Foot Stompin' Fiesta
Castanets, machine-gunning heels, flying feet, and bantam-rooster posturing, I've loved flamenco since the first time I saw José Greco. I'm moved by sinuous women and masterful men striking poses to guitar arpeggios and the staccato punctuation of castanets, and by the keening wail of the cante jondo, the auditory umbilicus that joins North Africa and the Iberian Peninsula. Siguiriyas, bulerias, and even Sevillanas, I love every Andalusian cliché of it. I also love tapas, the nibbles that become a meal, and bars that recall the smoke-filled tascas near the Plaza Mayor in Madrid or off Calle Sierpes in Seville, classless haunts where patrons stand ankle deep in discarded paper napkins, sausage rinds, and shrimp shells while debating the latest corrida. Here friends can share thick-rimmed glasses of purple-tinged wine or chilled copitas of Tio Pepe while munching flaked bits of manchego cheese or an earthenware cazuela of angulas, sublime baby eels that look like spaghetti with eyes.
Alegrias celebrates this marriage of flamenco and tapas. A long bar invites sitting and sampling, while tightly packed small tables facing a stage encourage conversation yet allow for some privacy. An array of candles adds flickering color to the otherwise nondescript decor. Right now there are foot-stomping flamenco shows Thursday through Saturday, with related musical attractions most other nights. In off-hours, scenes from subtitled Spanish films and dance concerts are silently projected on the wall while a guitar throbs in the background.
When not flapping my arms and shouting olé, I spent my first visit sitting at the bar with a glass of Rioja. Next time I was back for food. I expect my gazpacho with the minced veggies and croutons on the side, and the version here ($5.95) got full credit, earning extra points for the lustily flavored olive oil that accented the tomato-infused soup. The setting demanded the classic jamon serrano, aceitunas y queso ($14.95), which arrived as a mound of finely shaved ham whose salty sweetness was the ideal match for the assortment of olives and hunks of cheese that came with it. The tortilla a la espanola ($5.95) was a mini meal, a sizable wedge of potato-rich omelette dotted with pieces of sausage--much better than the albondigas, meatballs in fresh ground almond sauce ($6.95), ping-pong balls of chewy meat topped with the grainy, sweetish brown goo that is currency in most of Manhattan's Spanish spots. Also disappointing was pollo al ajillo ($7.95), chicken in garlic sauce, which covered chunks of tasty bird with a faintly garlicky cream that needed heaps more stinking weed. But espinacas con garbanzons ($5.95), a mound of fresh-tasting sautéed spinach seasoned with a drizzling of the fruity olive oil and filled with dense, earthy chickpeas, was a big winner.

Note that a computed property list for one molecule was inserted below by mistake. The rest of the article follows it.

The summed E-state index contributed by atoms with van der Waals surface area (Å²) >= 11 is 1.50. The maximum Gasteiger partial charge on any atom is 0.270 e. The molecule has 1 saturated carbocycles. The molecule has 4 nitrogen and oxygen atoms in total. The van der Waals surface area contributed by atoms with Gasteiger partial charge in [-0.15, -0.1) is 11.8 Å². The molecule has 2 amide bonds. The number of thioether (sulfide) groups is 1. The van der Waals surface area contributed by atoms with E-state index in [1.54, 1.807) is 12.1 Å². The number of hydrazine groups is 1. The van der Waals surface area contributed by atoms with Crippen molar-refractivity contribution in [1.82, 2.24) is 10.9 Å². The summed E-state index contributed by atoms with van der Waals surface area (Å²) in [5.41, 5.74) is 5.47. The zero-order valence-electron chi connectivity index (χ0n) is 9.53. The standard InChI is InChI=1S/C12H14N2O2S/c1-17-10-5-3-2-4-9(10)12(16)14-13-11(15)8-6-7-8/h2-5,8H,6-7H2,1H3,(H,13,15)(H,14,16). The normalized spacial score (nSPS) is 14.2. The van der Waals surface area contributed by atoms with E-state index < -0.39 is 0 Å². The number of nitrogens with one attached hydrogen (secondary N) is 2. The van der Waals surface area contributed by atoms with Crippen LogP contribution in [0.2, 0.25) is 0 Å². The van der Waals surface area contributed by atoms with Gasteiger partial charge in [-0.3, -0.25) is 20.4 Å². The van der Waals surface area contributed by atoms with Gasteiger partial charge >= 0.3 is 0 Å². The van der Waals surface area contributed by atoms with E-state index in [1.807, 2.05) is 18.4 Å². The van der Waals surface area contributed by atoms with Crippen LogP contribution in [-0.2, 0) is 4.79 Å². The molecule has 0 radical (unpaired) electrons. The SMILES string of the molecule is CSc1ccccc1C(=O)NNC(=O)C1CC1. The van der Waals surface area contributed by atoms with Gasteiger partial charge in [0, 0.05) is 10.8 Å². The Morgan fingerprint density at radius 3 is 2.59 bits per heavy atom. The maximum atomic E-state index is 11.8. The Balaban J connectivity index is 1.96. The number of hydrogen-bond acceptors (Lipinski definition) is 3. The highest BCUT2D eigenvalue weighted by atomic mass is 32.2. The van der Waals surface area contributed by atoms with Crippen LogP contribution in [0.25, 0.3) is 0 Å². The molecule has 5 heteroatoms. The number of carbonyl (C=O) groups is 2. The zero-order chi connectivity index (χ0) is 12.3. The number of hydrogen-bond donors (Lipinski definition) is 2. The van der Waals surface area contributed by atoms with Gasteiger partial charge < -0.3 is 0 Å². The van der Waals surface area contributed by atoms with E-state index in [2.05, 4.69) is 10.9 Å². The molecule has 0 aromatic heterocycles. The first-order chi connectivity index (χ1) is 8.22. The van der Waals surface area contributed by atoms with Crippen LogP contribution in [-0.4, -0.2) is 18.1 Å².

46 Bedford Street, 741-1935.
Open Tuesday through Sunday, 6 p.m. to 1 a.m. (3 a.m. for drinks). All major credit cards. Limited wheelchair access.
My next visit began with a sampler of olives ($2.95) and chilled glasses of sherry before progressing to entrées. My friend's chicken Alegrias ($12.95), a moist grilled breast with a parsley-flecked variation on the not-enough-garlic-and-loads-of-cream theme, worked better when a garlic zap wasn't expected. Risking cultural whiplash, I chose the kalbi ($13.95), the owner's homage to his Korean wife, and got three slices of short ribs. They were chewy and tender. But on future visits I'll go for the fun and stick to the Spanish culinary clichés, which are also available in assorted platter combinations ($18.95) and best washed down with a pitcher of sangria. And I will be back. You'll know me by the rose in my teeth.
Alegrias 46 Bedford Street, 741-1935. Open Tuesday through Sunday, 6 p.m. to 1 a.m. (3 a.m. for drinks). All major credit cards. Limited wheelchair access.
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